Keeping Up with Dr. Jones

MDNG Primary Care, March 2011, Volume 13, Issue 2

Other industries are using smartphones, tablet PCs, and the Internet to propel their businesses into the future. What can you do to keep health care from falling farther behind?

Other industries are using smartphones, tablet PCs, and the Internet to propel their businesses into the future. What can you do to keep health care from falling farther behind?

By Amit Bhavsar, MD

While performing a routine task like booking a vacation online or reserving a dinner table with your smartphone, have you ever found yourself wondering how technologies that make it so convenient to do these things can be used to make your clinic more efficient? Would patients appreciate the same capabilities they have come to expect when they search online for product information or manage their finances, functions that arguably are just as vital and personal to them as their health care?

What technologies exist today that, in an ideal world, could be capitalized on to make interactions in our offices better for our patients? I’ve summarized several concepts here, basing my ideas on concrete examples from other industries that have managed to create positive user experiences for their customers. I believe the first step toward improving the patient experience is to create a vision that will dictate the rules needed to make it come to life.

Web presence

Let’s begin with a feature that is most familiar to people: the business website. For many primary care clinics, their website is an afterthought; they have put far more thought into their reception area, waiting room, phone system, and conventional advertising media. But I would argue that the quality of a clinic’s website is far more important than any of these considerations, as attention here will pay far greater dividends.

For example, before purchasing an item or service, many people will conduct at least a cursory Web search to determine what other customers have said. More importantly, many potential customers will first visit a business’s website to obtain not only basic information, but to determine what can be done without visiting the establishment. Imagine doing business with a bank that does not have a website. By now, most of us expect banking to be conducted through our smartphones and tablet devices, as well as Internet browsers.

Incidentally, I have been with the same bank since 1996 and have never stepped foot into one of its branches. I have done everything via phone and Internet. In the same light, a clinic’s Web presence is literally its virtual storefront to the world. Most of us can understand paying top dollar for prime business real estate that will convey a certain message to our patients. The same principle applies to your business presence in cyberspace.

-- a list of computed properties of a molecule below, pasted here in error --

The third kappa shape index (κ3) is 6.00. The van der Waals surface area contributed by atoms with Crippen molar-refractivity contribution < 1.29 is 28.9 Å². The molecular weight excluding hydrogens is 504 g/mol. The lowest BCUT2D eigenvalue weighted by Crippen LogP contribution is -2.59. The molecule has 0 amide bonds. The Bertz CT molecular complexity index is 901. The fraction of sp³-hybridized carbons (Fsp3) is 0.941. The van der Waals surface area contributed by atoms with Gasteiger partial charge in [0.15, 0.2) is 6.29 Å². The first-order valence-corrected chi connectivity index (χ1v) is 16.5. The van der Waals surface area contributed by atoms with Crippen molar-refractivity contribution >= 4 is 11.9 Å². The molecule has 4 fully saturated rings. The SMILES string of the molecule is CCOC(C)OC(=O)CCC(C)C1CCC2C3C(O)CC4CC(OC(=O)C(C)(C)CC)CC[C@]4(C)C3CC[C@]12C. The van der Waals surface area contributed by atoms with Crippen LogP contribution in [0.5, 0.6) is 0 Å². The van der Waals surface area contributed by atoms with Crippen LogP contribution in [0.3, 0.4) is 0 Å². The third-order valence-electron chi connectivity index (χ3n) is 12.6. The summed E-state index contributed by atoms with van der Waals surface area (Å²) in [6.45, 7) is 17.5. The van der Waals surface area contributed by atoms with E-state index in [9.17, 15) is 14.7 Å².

But these days, it is not enough just to have a nice-looking website. The website must allow patients to do everything they possibly can without calling or coming into your office. Patients should be able to make, cancel, and reschedule appointments; send messages to the receptionist; print out work and school slips with their appointment date/time on it; and drop their next appointment into their digital calendar with a click or a tap. Patients should also be able to e-mail their doctor.

Yes, there is that whole can of worms regarding reimbursement; however, this level of service is something that patients will expect, and in many cases, even be willing to pay extra for. Imagine if, after scheduling an appointment online, your patients were directed to a page where they could enter their personal, medical, and insurance information instead of having to fill out a pile of paper forms when they came to your office? Imagine: No more lost insurance forms or repeated requests for the same information, plus you’d also get more efficient waiting-room flow.

It would not only make your patients happy and feel respected, but workflow for your front desk would be dramatically improved. None of these capabilities are novel and all are being utilized by other businesses today. Instead of hunting for patient information forms, you can tell your patients that the required information is already in their e-mail inbox and has links to specific websites for further information. Then they’d have your e-mail address for asking any questions. Another benefit to workflow!

Face to face

In March 2010, Facebook surpassed Google to become the most popular Web destination in the United States and is currently number one in the world (http://hcp.lv/igXlJP). The significance of this is that many patients expect to be able to link with just about every establishment they do business with via Facebook, including their doctors. This certainly lends itself to debate regarding the role of social networking within the context of the doctor—patient relationship; however, one cannot circumvent the reality of this new paradigm.